Eating out in Japan can be tricky- unless you’re a Clampett. Study the picture above. Lesser Ex Pats could be intimidated. Notice the curtains- hanging down in front means the restaurant is open. Signage in Japanese means no English menu- the handy Japanese/English dictionary will be useless unless speed flipping and recognizing over 4000 Japanese characters and two Japanese alphabets to decipher each individual word happens to be a hobby.
I’ve heard stories whispered in the back corner of the Tokyo American Club of establishments in Tokyo closed to the “Gaijins.” A bad word for foreigners. It goes like this. American walks in to a restaurant and says, “Do you speak English?” The Japanese waiter crosses the arms in front of the chest and says forcefully, “NO Eigo” which means “NO English.” HORRORS- the Japanese person just answered the question- however, the paranoid American took that to mean, “No English-speaking person allowed.” I find it interesting the question was asked at all. Do all foreigners enter a restaurant in Japan and ask for a customized menu or translator for each individual language?
Living overseas takes bravado in many ways, in Japan certainly regarding food. Our preferred method of entry to a non- English-speaking restaurant is with huge American smiles plastered on our faces- who can resist a friendly face? We are an overwhelming brood- my Spouse is big, I have big hair and big wedges, my kids are big, and we always look big in a doorway not built for a size big family. All heads turn our way. There we are – smiling and big. Usually we bring the restaurant to silence. Bigness does that. Now it’s the restaurant patrons staring at us, us smiling at them.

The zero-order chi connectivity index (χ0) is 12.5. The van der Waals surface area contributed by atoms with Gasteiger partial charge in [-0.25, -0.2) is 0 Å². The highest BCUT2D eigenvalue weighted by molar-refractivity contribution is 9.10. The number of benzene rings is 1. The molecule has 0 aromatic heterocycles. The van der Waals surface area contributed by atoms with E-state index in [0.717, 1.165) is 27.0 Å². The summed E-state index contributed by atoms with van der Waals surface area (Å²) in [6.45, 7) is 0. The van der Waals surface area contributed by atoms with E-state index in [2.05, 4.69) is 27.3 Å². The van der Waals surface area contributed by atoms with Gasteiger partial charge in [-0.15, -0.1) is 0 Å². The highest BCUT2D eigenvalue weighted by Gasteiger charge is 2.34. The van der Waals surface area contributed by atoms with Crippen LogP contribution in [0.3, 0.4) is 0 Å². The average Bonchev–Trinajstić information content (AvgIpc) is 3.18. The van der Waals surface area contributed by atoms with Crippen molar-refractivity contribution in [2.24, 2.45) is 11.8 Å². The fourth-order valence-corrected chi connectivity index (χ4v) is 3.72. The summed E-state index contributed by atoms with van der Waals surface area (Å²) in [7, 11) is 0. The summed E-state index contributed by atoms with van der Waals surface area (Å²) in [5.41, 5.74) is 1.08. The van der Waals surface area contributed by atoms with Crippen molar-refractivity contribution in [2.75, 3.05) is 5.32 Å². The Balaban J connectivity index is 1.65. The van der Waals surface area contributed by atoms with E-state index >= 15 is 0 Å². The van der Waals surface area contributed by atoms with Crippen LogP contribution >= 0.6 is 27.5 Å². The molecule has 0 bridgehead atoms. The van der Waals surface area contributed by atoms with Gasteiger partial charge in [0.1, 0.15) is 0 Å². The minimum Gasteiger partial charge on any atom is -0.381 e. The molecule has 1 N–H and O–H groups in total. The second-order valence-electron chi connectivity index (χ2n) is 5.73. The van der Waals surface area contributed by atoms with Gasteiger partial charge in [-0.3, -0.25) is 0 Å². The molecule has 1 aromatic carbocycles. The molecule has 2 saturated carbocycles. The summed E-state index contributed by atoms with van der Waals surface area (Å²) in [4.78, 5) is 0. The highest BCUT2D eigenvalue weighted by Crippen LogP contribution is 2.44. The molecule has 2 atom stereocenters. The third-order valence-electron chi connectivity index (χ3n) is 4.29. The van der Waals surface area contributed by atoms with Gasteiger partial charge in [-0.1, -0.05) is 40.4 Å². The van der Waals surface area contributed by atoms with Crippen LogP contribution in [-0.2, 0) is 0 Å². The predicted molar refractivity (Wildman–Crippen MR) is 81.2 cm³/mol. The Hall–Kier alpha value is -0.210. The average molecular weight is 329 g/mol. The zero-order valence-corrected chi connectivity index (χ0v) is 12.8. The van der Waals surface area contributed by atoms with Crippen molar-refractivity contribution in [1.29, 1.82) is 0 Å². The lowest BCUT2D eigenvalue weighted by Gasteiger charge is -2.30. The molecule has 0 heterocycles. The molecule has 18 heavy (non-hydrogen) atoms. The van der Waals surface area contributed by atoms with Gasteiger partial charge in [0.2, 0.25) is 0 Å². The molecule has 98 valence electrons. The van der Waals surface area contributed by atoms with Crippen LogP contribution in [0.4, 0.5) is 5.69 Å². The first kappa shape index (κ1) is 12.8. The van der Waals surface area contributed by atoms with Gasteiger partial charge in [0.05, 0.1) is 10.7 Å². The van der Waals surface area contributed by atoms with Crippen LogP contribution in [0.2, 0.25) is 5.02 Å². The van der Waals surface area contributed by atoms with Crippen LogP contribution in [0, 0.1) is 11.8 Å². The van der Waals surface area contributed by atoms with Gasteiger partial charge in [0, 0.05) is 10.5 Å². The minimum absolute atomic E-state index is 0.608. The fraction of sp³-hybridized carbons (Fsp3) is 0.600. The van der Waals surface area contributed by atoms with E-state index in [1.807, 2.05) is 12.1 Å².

All expect us to ask for the English menu- in English. We say, “Konichiwa.” A few chuckles. Japanese find it funny when Americans say Konichiwa. A waiter ventures over and talks in Japanese. We have no idea what is being said. Our smiling, big heads nod regardless and Spouse holds up 4 fingers. He could be saying “No Gaijin” but undeterred, we Big our way in.